Kristina Krumme of Elk Ridge Village agrees that it is difficult to discuss care options for the future, but making the decision to move to a memory care of assisted living/retirement community before the disease progresses too far is best because the transition will get increasingly more difficult for everyone the longer you wait. Elk Ridge Village offers an Alzheimer’s support group that meets on the third Monday of every month, and provides specially trained staff members in addition to their licensed nursing staff and broad physician base. Krumme says, “At Elk Ridge, we promote health, wellness, safety and education. Our staff supports all of these goals, and we work together with your family to ensure all bases are covered.” She adds, “It is very important to get a health care and financial Power of Attorney in place before your loved one is unable to make those decisions. It is also a good idea to look into Long Term Care insurance before the diagnosis and learn the signs and symptoms so that you can recognize any changes as soon as possible.”
Michaela Williams of Care Consultants adds that if you can get your affairs together legally and financially you will have more options in choosing the care you want. In reality, there is not one company or option that fits every healthcare need as we age. Because everyone’s needs are different and they change, it is important to have an awareness of available senior services. She advises to plan ahead for what “may happen” as it will help in the event of a crisis. Care Consultants produces an ElderCare Resource Handbook for both the Omaha and Lincoln areas. The handbook will offer a complete listing of senior services and is available online or in print. More information can be found at www.careconsultants.com or 402-398-1848. Williams adds, “We have a list of caregivers that have been through our screening process, two interviews, carry liability insurance and have a surety bond. Care Consultants will schedule the caregiver(s) as little or as often as needed. Realizing that health care needs happen at all hours; we are available 24/7 to assist with any scheduling needs that occur. If you are caring for a loved one, it is extremely important to give yourself breaks. Although asking for help can be hard, the reality is that burning out will cause more issues and stress. Many times our services have ended up being needed more for the caregiver of someone with memory problems because they stop taking care of themselves. When taking care of someone with memory issues, the journey can be long and evolve as time passes. Getting support services in place sooner rather than later will help in maintaining a better quality of life.”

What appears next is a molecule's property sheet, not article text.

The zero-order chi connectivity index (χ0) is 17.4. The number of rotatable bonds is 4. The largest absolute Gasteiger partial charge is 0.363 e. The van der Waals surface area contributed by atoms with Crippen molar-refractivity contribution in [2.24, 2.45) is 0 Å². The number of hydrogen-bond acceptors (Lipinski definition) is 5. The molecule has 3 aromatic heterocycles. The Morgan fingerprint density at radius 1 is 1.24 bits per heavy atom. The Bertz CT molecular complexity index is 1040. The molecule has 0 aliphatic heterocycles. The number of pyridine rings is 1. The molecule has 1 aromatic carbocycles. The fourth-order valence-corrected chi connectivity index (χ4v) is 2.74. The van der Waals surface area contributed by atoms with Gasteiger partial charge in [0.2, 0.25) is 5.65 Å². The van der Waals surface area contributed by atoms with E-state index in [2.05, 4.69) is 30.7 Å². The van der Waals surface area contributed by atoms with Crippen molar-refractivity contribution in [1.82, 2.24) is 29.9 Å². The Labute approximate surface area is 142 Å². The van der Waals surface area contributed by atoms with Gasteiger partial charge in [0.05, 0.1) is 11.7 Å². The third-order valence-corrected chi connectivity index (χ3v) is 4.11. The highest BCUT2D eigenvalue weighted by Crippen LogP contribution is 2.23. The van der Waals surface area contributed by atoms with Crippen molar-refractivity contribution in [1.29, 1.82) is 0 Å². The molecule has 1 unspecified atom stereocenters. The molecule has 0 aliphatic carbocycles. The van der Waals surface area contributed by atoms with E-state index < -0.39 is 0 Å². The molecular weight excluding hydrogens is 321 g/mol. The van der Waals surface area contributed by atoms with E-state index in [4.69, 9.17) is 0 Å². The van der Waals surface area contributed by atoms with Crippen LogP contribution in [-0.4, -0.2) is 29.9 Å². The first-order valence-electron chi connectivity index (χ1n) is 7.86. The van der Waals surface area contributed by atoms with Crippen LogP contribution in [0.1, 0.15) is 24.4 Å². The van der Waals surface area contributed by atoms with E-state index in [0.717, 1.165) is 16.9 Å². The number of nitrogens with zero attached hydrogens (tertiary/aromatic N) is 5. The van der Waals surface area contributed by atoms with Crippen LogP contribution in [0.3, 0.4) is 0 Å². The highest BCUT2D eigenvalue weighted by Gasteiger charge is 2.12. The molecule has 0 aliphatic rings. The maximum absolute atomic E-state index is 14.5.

Alzheimer’s or any other form of dementia can only be specifically diagnosed through an autopsy of the brain, which is why treatment is problematic. What we do know is that every person that has been diagnosed with some form of dementia must be treated as an individual, as each person will have different symptoms, triggers and reactions to different situations. Lisa Arp of SilverRidge Assisted Living & Memory Support says, “A structured environment is key to quality and longevity of life. At SilverRidge in Gretna we have two cottages that are secured for folks with dementia. Each cottage, or large home, has 14 studio apartments that are approximately 400 square ft. They are not double occupied; all have a bathroom with a vanity and an armoire for clothing instead of a closet. Every resident is on the same level of care, some just need more assistance than others as the disease progresses. No resident dresses, bathes, uses the bathroom, or performs any other difficult activities of daily living alone. There is always a stand by assist by a Medication Aide or Nurse Aide. There are motion sensors in the entrance and on the ceiling of their room as well as the entrance to their bathroom. If needed, we also provide sensors for their beds for incontinence and motion just in case they are major fall risks. In our experience at SilverRidge, the more structured the environment, the less the agitation and the better quality of life for the resident. We have residents that have lived in our memory units since we opened and that is going on 8 years ago.” She adds, “Early detection is crucial to providing adequate care for those with dementia. November 19th is National Screening Day initiated by the Alzheimer’s Foundation of America. SilverRidge will be a site for screening on that date from 9 a.m. to 6 p.m. For more information go to www.nationalmemoryscreening.org or call me at 402-332-4280.”
Among all of the other resources we have mentioned, The Alzheimer’s Organization is also an excellent source of information. Their toll free helpline, (800) 272-3900, is available 24/7 and it is always staffed by people who can answer any question, big or small, or get you in touch with local resources to help as well as providing respite grants for caregivers. The Alzheimer’s Organization website, alz.org, also offers a wealth of amazing resources. There are plenty of community resources that offer assistance specifically for memory-related issues. Not just for those with Alzheimer’s or dementia; but family, friends and caregivers as well. Aging is unavoidable and unfortunately we all will not age the same way, but knowing that your loved ones wishes are being honored and they are receiving the best care possible certainly eases the difficulty of accepting these changes. Building a care team or developing your own network of helpers is crucial to meeting the challenges ahead with strength and confidence.